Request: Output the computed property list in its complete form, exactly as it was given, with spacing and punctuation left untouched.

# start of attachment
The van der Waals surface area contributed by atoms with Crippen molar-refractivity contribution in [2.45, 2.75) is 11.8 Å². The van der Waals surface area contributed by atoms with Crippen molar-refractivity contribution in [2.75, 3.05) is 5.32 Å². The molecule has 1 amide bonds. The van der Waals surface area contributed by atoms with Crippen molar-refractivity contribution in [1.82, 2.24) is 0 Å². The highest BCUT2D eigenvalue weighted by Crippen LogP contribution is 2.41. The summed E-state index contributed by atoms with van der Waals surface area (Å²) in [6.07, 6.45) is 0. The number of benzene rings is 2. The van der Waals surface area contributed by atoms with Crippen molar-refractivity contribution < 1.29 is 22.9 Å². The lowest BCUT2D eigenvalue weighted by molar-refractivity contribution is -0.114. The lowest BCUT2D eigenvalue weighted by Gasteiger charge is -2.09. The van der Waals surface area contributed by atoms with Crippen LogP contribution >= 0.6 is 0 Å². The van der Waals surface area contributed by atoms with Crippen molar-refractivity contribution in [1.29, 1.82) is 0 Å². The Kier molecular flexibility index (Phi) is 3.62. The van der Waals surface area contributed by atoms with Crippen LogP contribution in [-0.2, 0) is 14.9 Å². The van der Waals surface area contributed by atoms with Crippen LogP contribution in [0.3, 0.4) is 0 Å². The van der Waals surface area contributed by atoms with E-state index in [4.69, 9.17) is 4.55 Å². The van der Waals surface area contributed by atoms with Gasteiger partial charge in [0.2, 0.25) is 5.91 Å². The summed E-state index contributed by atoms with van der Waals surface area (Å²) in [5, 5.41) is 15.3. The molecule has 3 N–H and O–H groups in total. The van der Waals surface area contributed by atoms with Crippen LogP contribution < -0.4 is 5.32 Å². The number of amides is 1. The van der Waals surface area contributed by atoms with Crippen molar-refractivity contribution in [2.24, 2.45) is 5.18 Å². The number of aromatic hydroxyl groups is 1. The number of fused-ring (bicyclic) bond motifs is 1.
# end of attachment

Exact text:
The van der Waals surface area contributed by atoms with Crippen molar-refractivity contribution in [2.45, 2.75) is 11.8 Å². The van der Waals surface area contributed by atoms with Crippen molar-refractivity contribution in [2.75, 3.05) is 5.32 Å². The molecule has 1 amide bonds. The van der Waals surface area contributed by atoms with Crippen molar-refractivity contribution in [1.82, 2.24) is 0 Å². The highest BCUT2D eigenvalue weighted by Crippen LogP contribution is 2.41. The summed E-state index contributed by atoms with van der Waals surface area (Å²) in [6.07, 6.45) is 0. The number of benzene rings is 2. The van der Waals surface area contributed by atoms with Crippen molar-refractivity contribution < 1.29 is 22.9 Å². The lowest BCUT2D eigenvalue weighted by molar-refractivity contribution is -0.114. The lowest BCUT2D eigenvalue weighted by Gasteiger charge is -2.09. The van der Waals surface area contributed by atoms with Crippen LogP contribution >= 0.6 is 0 Å². The van der Waals surface area contributed by atoms with Crippen molar-refractivity contribution in [1.29, 1.82) is 0 Å². The Kier molecular flexibility index (Phi) is 3.62. The van der Waals surface area contributed by atoms with Crippen LogP contribution in [-0.2, 0) is 14.9 Å². The van der Waals surface area contributed by atoms with Crippen LogP contribution in [0.3, 0.4) is 0 Å². The van der Waals surface area contributed by atoms with E-state index in [4.69, 9.17) is 4.55 Å². The van der Waals surface area contributed by atoms with Gasteiger partial charge in [0.2, 0.25) is 5.91 Å². The summed E-state index contributed by atoms with van der Waals surface area (Å²) in [5, 5.41) is 15.3. The molecule has 3 N–H and O–H groups in total. The van der Waals surface area contributed by atoms with Crippen LogP contribution < -0.4 is 5.32 Å². The number of amides is 1. The van der Waals surface area contributed by atoms with Crippen molar-refractivity contribution in [2.24, 2.45) is 5.18 Å². The number of aromatic hydroxyl groups is 1. The number of fused-ring (bicyclic) bond motifs is 1.